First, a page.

© 2019 Christ Church

 

Phone: 919.333.9514 
Email: christchurch2017@icloud.com
110 Bratton Dr., Garner, NC 27529 

A Bible-believing and Bible-teaching church in the Cleveland (North Carolina) area for Cleveland, Clayton, Garner, South Raleigh, Willow Spring, McGee's Crossroads, and Four Oaks,

connecting the depth of the Bible to modern living, to feed your soul and to help you know and love Jesus.

"Meditation"

October 30, 2015

 

Today (good news in part!), "meditating" is in vogue.  25 years back, you would've been considered a nut to do it.  Now it's addressed as something of great health, mentally and spiritually, for a person to do.  Well, OK! Great!

 

Scripture speaks of meditating, and, it comes not from a cultural change from five years back, but from at least about 1050 B.C.

 

King David of Israel at that time spoke of meditating on God’s law.  We see this, for instance, in Psalm 119:97 ("Oh, how I love your law!  I meditate on it all day long.”) and in Psalm 1:1-2 (Blessed is the man who does not walk in the counsel of the wicked or stand in the way of sinners or sit in the seat of mockers.  But his delight is in the law of the LORD, and on his law he meditates day and night.”).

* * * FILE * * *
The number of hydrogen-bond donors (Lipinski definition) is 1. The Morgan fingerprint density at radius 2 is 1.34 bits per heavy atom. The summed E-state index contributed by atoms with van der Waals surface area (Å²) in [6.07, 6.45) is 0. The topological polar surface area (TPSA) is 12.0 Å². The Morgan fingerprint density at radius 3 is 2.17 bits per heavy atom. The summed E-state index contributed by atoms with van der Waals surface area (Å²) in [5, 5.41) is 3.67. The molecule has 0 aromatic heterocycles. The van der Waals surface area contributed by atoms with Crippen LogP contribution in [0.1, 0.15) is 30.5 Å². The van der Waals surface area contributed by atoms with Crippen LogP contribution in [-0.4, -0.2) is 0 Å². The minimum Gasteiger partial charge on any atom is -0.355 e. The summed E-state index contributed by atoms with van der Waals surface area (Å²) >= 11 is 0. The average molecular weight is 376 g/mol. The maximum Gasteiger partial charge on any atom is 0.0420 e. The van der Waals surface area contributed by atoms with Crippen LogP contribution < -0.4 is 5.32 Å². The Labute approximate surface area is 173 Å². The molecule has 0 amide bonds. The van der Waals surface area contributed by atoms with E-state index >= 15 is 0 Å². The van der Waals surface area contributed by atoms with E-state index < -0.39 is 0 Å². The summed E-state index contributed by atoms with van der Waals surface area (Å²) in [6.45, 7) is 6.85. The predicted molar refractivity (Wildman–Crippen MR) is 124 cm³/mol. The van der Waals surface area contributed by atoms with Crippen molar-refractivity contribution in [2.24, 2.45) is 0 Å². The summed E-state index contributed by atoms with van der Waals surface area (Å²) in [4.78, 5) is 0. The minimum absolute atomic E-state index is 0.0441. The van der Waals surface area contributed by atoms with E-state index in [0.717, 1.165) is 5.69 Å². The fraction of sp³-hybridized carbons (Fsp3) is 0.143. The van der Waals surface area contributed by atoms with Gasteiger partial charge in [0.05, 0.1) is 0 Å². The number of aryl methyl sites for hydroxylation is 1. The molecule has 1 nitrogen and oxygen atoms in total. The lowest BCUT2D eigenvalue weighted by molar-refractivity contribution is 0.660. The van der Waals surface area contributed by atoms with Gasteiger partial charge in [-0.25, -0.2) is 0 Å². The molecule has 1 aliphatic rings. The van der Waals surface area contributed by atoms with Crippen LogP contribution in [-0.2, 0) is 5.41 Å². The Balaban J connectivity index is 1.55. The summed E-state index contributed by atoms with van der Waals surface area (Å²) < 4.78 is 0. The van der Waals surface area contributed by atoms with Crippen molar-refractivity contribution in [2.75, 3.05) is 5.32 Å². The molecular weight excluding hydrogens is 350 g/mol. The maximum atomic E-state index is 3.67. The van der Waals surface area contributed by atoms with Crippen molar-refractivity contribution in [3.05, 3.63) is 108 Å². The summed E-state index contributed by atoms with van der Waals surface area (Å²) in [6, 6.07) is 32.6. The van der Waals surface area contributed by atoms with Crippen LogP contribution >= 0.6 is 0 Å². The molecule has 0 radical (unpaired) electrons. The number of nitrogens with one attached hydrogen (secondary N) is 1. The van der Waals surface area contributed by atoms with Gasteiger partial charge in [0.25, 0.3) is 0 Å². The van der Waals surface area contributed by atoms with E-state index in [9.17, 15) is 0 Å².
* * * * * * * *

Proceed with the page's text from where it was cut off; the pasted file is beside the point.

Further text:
Of what David was speaking?  For David, the law was a way of referring to all of Scripture . . . in his day.  And in his day, Scripture consisted of the Pentateuch (the five books of Moses, Genesis - Deuteronomy), Joshua, Job, and probably Judges.  Ruth was probably written during the early days of his kingship.  He was writing some of the Psalms.   1 and 2 Samuel were probably not around until the days of his son, Solomon or his grandson, Rehoboam.  1 and 2 Kings recount events after his death, as do the rest of the books of the Old Testament.  So, we’re looking at maybe eight books that composed the Scriptures (“the law”) during his day.

 

But, back on the main track, it was all of this—these eight books—that were the object of his meditation.  Today, that object has grown to its final count, 66 books.

 

The idea of meditating on God's law means to think about it, to consider it, asking questions about it like:  

 

~ “What import does this paragraph, story, or verse have on my life or my day today?”

 

~ “How does this paragraph, story, or verse correct my actions in the past (how have I been wrong and how can I get it right next time in a similar situation?)?”

 

~ “What does this tell me about what human beings (and I) am like and need to watch out for?”

 

~ and “What does this teach me about God and what He is like?”

 

Essentially, meditating on God’s law is thinking about the content—the teaching—of Scripture.  

 

Hope that helps! 

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